JURIED COMIC EXHIBIT: RESIST!
On display September 1-24
Reception & Comic Discussion September 9. Time TBD.
Entry Deadline August 1, 2017.
The theme of the Gmeiner Art & Cultural Center’s second juried comic exhibit is Resist! What does your hero resist in their mission to build a better world? Gravity? Evil? Apathy? We want to know!
Because the Atrium Gallery is dedicated to the exhibition of new work, entries must have been completed since 2014. Due to space limitations, each entry should not exceed36″ in any direction. Each piece should be prepared for professional exhibition upon acceptance into the exhibit. And each piece should have label with the title, size, artist’s name, address, and phone number attached to the back.
To enter, please email one photo of each page of your comic or comic art – or a link to your digital portfolio – to firstname.lastname@example.org. Subject: Juried Comic Exhibit. In the content of your email please include your name, address, phone number, and a brief description of the work. Our jurist will select which comics we display in the Atrium Gallery.
There is no fee to enter the Juried Comic Exhibit.
The Gmeiner Art & Cultural Center is a Non-Profit 501(c)3. When you buy Art at the Gmeiner 85% goes directly to the Artist. Our sales support the endeavors of area Artists and the small 15% gallery commission stays local too! We use commission revenues to support Tioga County Arts events and Cultural programs.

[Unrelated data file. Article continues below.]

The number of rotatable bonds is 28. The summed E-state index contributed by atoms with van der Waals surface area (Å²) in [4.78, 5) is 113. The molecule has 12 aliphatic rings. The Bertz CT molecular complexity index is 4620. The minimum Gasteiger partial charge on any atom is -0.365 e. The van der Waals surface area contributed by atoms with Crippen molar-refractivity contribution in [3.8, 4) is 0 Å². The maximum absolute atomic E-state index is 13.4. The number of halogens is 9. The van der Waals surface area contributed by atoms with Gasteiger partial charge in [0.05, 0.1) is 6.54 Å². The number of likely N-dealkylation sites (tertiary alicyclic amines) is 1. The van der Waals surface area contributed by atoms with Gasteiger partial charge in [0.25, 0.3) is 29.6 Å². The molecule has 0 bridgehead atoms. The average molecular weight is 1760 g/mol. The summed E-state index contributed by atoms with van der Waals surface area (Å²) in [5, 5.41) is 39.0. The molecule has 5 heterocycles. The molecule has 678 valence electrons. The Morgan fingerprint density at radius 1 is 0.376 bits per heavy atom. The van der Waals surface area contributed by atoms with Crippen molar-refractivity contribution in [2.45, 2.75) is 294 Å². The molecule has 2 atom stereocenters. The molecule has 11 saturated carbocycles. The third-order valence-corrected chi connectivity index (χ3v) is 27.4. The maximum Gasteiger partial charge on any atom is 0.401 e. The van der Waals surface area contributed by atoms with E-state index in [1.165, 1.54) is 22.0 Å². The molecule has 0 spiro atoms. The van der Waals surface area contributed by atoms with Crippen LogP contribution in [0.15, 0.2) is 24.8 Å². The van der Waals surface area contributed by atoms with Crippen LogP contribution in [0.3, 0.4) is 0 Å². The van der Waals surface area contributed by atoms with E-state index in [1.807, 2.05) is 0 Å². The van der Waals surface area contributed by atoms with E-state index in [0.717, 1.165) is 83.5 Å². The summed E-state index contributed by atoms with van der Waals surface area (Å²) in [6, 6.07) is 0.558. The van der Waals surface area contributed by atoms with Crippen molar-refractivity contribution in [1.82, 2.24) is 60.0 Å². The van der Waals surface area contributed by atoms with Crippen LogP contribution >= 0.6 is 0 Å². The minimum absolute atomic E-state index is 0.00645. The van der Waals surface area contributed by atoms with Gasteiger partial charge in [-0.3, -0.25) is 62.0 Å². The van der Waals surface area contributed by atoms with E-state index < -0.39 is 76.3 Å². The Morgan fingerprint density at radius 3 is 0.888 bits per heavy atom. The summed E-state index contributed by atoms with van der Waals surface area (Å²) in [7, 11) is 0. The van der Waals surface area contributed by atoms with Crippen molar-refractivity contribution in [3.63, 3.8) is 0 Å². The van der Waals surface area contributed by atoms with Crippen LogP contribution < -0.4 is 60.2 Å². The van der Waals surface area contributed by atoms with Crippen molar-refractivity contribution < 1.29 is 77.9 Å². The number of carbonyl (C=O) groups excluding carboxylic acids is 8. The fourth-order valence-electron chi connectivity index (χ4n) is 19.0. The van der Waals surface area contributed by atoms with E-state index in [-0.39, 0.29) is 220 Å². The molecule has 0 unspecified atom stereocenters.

About our jurist, Louse Sullivan-Blum: As a writer, as a lover of words, I came to graphic novels reluctantly, forgetting that those first stories I wrote in childhood, with the pictures I drew to accompany each scene, would technically be classed as comics. I came to graphic novels believing they were the province of adolescent boys, forgetting those comics that I’d loved and followed avidly, Doonesbury, The Far Side, Dykes to Watch Out For. As graphic novels found their way into the mainstream, I resisted them, believing that the form had little to offer me as a writer. I signed up to teach a class, suspecting that, as always, teaching would be the way I’d educate myself. I began with total immersion, selecting Watchmen as my first graphic novel. I read the first page and put it down. It nearly gave me a migraine: so many pictures, so much going on in every corner of every panel, in the gutters between panels, in the images that exploded beyond the lines. It broke rules I didn’t even know I followed. I read it again and again, trained myself to pay attention, to learn the language of this new medium, with its lines and shapes, its emphasis on symbol and abstraction. I read it until I understood it, the way that Alan Moore captured a story on his own terms, the way he wove together plots and subplots, subtly shifted from one perspective to another, manipulated color and space and painstakingly evoked emotion with the stroke of a pen. And in studying this art, in all its myriad forms, I realized both how little comic techniques differed from those I used in literature, and how much they had to teach me about the economy of language and the use of negative space. Though I’ve read many more novels since that first one, explored the techniques of many artists, I always come back to Alan Moore and the many doors he opened for me. Interestingly, the motivation of every character in that novel could be traced back to the theme of “building a better world,” though in their own flawed, misguided ways. This is the gift of comic art, and of every artistic form: it transports us to another world, and returns us to our own, transformed.